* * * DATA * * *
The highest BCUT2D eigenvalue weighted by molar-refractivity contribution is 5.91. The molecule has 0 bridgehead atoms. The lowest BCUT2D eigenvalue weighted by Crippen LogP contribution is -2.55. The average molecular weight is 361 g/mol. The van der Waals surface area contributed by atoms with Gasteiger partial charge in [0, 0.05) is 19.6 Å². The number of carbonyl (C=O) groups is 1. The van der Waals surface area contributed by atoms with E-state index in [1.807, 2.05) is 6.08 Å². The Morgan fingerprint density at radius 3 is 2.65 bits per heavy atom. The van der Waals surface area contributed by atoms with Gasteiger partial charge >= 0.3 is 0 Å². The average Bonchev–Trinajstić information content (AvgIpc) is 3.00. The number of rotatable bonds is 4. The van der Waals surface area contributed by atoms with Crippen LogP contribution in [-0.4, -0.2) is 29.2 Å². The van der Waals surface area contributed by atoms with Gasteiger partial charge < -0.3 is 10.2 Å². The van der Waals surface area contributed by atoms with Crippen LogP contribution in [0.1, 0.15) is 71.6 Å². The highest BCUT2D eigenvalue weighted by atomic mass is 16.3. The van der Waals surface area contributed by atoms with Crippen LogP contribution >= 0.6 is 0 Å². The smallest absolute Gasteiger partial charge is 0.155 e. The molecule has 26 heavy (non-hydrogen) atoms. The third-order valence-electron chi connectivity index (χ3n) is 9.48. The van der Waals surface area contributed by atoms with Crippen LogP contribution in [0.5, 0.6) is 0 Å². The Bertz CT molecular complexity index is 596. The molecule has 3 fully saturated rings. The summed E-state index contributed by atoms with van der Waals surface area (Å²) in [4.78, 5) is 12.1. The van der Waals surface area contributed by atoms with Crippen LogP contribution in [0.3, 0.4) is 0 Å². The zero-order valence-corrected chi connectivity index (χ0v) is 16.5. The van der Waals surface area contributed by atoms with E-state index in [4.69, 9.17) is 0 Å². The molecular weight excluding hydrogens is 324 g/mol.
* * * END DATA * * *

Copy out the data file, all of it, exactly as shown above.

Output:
The highest BCUT2D eigenvalue weighted by molar-refractivity contribution is 5.91. The molecule has 0 bridgehead atoms. The lowest BCUT2D eigenvalue weighted by Crippen LogP contribution is -2.55. The average molecular weight is 361 g/mol. The van der Waals surface area contributed by atoms with Gasteiger partial charge in [0, 0.05) is 19.6 Å². The number of carbonyl (C=O) groups is 1. The van der Waals surface area contributed by atoms with E-state index in [1.807, 2.05) is 6.08 Å². The Morgan fingerprint density at radius 3 is 2.65 bits per heavy atom. The van der Waals surface area contributed by atoms with Gasteiger partial charge >= 0.3 is 0 Å². The average Bonchev–Trinajstić information content (AvgIpc) is 3.00. The number of rotatable bonds is 4. The van der Waals surface area contributed by atoms with Crippen LogP contribution in [-0.4, -0.2) is 29.2 Å². The van der Waals surface area contributed by atoms with Gasteiger partial charge < -0.3 is 10.2 Å². The van der Waals surface area contributed by atoms with Crippen LogP contribution in [0.1, 0.15) is 71.6 Å². The highest BCUT2D eigenvalue weighted by atomic mass is 16.3. The van der Waals surface area contributed by atoms with Crippen LogP contribution >= 0.6 is 0 Å². The smallest absolute Gasteiger partial charge is 0.155 e. The molecule has 26 heavy (non-hydrogen) atoms. The third-order valence-electron chi connectivity index (χ3n) is 9.48. The van der Waals surface area contributed by atoms with Crippen LogP contribution in [0.5, 0.6) is 0 Å². The Bertz CT molecular complexity index is 596. The molecule has 3 fully saturated rings. The summed E-state index contributed by atoms with van der Waals surface area (Å²) in [4.78, 5) is 12.1. The van der Waals surface area contributed by atoms with Crippen LogP contribution in [0.3, 0.4) is 0 Å². The zero-order valence-corrected chi connectivity index (χ0v) is 16.5. The van der Waals surface area contributed by atoms with E-state index in [4.69, 9.17) is 0 Å². The molecular weight excluding hydrogens is 324 g/mol.